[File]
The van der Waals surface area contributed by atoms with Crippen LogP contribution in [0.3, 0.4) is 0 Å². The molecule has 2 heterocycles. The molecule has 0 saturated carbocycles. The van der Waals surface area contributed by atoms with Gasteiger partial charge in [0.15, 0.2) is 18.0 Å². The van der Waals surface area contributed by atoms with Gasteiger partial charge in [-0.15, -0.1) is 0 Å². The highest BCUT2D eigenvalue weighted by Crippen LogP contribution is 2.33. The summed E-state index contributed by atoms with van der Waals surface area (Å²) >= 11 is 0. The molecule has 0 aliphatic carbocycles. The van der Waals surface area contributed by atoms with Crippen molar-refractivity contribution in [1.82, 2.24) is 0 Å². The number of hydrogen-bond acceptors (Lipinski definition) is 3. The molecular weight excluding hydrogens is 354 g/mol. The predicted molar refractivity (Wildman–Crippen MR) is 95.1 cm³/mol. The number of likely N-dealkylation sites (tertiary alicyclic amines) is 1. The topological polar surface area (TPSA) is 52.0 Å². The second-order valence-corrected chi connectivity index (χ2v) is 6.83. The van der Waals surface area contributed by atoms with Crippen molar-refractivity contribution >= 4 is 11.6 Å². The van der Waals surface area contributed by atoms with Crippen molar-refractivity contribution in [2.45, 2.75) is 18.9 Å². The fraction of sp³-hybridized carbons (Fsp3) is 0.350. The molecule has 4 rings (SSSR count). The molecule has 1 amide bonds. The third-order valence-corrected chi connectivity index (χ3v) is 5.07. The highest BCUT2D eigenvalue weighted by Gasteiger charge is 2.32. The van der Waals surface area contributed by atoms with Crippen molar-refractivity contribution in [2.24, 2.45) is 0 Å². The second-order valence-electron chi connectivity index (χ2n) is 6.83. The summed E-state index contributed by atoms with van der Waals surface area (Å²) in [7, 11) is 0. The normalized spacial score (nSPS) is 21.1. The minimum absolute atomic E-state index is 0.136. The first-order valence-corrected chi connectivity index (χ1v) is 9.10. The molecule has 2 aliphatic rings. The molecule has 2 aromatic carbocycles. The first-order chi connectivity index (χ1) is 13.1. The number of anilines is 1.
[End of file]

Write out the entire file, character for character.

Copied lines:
The van der Waals surface area contributed by atoms with Crippen LogP contribution in [0.3, 0.4) is 0 Å². The molecule has 2 heterocycles. The molecule has 0 saturated carbocycles. The van der Waals surface area contributed by atoms with Gasteiger partial charge in [0.15, 0.2) is 18.0 Å². The van der Waals surface area contributed by atoms with Gasteiger partial charge in [-0.15, -0.1) is 0 Å². The highest BCUT2D eigenvalue weighted by Crippen LogP contribution is 2.33. The summed E-state index contributed by atoms with van der Waals surface area (Å²) >= 11 is 0. The molecule has 0 aliphatic carbocycles. The van der Waals surface area contributed by atoms with Crippen molar-refractivity contribution in [1.82, 2.24) is 0 Å². The number of hydrogen-bond acceptors (Lipinski definition) is 3. The molecular weight excluding hydrogens is 354 g/mol. The predicted molar refractivity (Wildman–Crippen MR) is 95.1 cm³/mol. The number of likely N-dealkylation sites (tertiary alicyclic amines) is 1. The topological polar surface area (TPSA) is 52.0 Å². The second-order valence-corrected chi connectivity index (χ2v) is 6.83. The van der Waals surface area contributed by atoms with Crippen molar-refractivity contribution >= 4 is 11.6 Å². The van der Waals surface area contributed by atoms with Crippen molar-refractivity contribution in [2.45, 2.75) is 18.9 Å². The fraction of sp³-hybridized carbons (Fsp3) is 0.350. The molecule has 4 rings (SSSR count). The molecule has 1 amide bonds. The third-order valence-corrected chi connectivity index (χ3v) is 5.07. The highest BCUT2D eigenvalue weighted by Gasteiger charge is 2.32. The van der Waals surface area contributed by atoms with Crippen molar-refractivity contribution in [2.24, 2.45) is 0 Å². The second-order valence-electron chi connectivity index (χ2n) is 6.83. The summed E-state index contributed by atoms with van der Waals surface area (Å²) in [7, 11) is 0. The normalized spacial score (nSPS) is 21.1. The minimum absolute atomic E-state index is 0.136. The first-order valence-corrected chi connectivity index (χ1v) is 9.10. The molecule has 2 aliphatic rings. The molecule has 2 aromatic carbocycles. The first-order chi connectivity index (χ1) is 13.1. The number of anilines is 1.